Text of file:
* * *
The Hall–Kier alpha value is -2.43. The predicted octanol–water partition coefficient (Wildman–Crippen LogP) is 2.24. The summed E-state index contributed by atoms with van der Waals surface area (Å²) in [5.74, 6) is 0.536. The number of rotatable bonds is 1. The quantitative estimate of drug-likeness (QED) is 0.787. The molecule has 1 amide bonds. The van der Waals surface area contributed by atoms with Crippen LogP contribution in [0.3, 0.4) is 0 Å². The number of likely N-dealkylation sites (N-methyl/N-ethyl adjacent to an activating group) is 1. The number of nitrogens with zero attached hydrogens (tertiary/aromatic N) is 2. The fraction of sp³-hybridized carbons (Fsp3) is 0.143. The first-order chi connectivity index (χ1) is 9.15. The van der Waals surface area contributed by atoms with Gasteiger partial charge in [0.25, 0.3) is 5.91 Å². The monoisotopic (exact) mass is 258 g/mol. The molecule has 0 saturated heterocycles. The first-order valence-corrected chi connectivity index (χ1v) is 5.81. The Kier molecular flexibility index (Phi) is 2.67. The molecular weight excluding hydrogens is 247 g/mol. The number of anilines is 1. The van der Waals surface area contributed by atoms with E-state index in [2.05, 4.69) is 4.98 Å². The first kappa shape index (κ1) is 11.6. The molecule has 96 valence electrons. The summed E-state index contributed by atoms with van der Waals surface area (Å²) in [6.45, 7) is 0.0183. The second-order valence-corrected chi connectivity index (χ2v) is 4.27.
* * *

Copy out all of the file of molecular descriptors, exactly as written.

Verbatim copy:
The Hall–Kier alpha value is -2.43. The predicted octanol–water partition coefficient (Wildman–Crippen LogP) is 2.24. The summed E-state index contributed by atoms with van der Waals surface area (Å²) in [5.74, 6) is 0.536. The number of rotatable bonds is 1. The quantitative estimate of drug-likeness (QED) is 0.787. The molecule has 1 amide bonds. The van der Waals surface area contributed by atoms with Crippen LogP contribution in [0.3, 0.4) is 0 Å². The number of likely N-dealkylation sites (N-methyl/N-ethyl adjacent to an activating group) is 1. The number of nitrogens with zero attached hydrogens (tertiary/aromatic N) is 2. The fraction of sp³-hybridized carbons (Fsp3) is 0.143. The first-order chi connectivity index (χ1) is 9.15. The van der Waals surface area contributed by atoms with Gasteiger partial charge in [0.25, 0.3) is 5.91 Å². The monoisotopic (exact) mass is 258 g/mol. The molecule has 0 saturated heterocycles. The first-order valence-corrected chi connectivity index (χ1v) is 5.81. The Kier molecular flexibility index (Phi) is 2.67. The molecular weight excluding hydrogens is 247 g/mol. The number of anilines is 1. The van der Waals surface area contributed by atoms with E-state index in [2.05, 4.69) is 4.98 Å². The first kappa shape index (κ1) is 11.6. The molecule has 96 valence electrons. The summed E-state index contributed by atoms with van der Waals surface area (Å²) in [6.45, 7) is 0.0183. The second-order valence-corrected chi connectivity index (χ2v) is 4.27.